“Take delight in the Lord,
and he will give you the desires of your heart.” – Psalm 37:4 (NIV)
It’s Friday night and like any good grad student, I’m avoiding my homework and procrastinating on the heaping amounts of reading I have to do before Monday.
Instead, I’m listening to Miles Davis.
“It Never Entered My Mind.” My favorite.
As I listen to Miles play into peaceful contentment, I am taken to a place of desire — a place that is terrifying for me.
Knowing desire comes from knowing the heart.
I have spent a big chunk of the last decade avoiding my heart. She has led me astray far too many times for her to be reliable. She’s brought me joy, yes, but there were so many days when all she brought was sorrow. She is either spot-on or dead wrong, but never in the middle. I have trusted her in the past, but it always ended in gut-wrenching, heartbreaking pain.
I cannot trust my heart.
So, how can I trust desire?
How do I know naming the desires of my heart won’t end in the same way — pain?
As I dive head-first into discovering my self worth and value, and how much I actually have to offer, I have also been reaquainted with my heart. We’ve been spending quite a bit of time together. I have heard her grief. I sat with her while she cried out in mourning, sobbing over the “could have’s” and the “not yet’s.” I listened as she screamed in rage and anger over our past.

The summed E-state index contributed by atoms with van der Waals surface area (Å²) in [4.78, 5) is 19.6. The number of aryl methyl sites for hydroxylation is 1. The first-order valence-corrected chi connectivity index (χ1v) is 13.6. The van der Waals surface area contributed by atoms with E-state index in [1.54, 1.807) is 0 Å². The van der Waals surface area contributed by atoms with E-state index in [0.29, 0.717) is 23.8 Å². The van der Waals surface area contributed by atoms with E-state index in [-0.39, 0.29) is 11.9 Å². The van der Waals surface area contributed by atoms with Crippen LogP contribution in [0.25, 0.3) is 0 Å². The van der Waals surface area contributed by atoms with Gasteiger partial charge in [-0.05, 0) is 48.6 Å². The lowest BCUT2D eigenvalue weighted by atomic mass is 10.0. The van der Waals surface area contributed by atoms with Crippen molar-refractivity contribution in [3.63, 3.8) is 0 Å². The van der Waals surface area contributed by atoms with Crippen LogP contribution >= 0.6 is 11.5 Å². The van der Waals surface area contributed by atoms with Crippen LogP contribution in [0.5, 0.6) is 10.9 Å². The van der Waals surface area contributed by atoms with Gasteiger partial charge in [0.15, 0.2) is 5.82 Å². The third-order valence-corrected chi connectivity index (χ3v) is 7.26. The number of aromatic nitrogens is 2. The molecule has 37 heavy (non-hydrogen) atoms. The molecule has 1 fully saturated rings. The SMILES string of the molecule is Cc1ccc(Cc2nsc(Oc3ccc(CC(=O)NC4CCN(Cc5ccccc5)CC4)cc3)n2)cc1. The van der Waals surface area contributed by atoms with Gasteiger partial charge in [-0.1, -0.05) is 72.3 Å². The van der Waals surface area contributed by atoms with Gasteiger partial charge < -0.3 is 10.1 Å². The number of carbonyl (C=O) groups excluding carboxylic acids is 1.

It has taken months, but I am beginning to understand where my heart is coming from. I am beginning to know her — her emotions that seem random and sporadic, but are simply part of her story; her tendency to flutter around certain boys; her fondness and care for one in particular; her peace when Miles Davis is playing and everything in the world has been set straight.
As I continue knowing my heart, I have realized the weight of the desires she has carried. As I name each one of these desires, the burden becomes lighter and she is free to love in the best possible ways. Yet there lies a significant amount of fear in not knowing whether these desires will truly be fulfilled, despite what the Psalmist wrote.
Knowing desire comes from knowing the heart, yet what happens when desire itself is too dangerous to hold?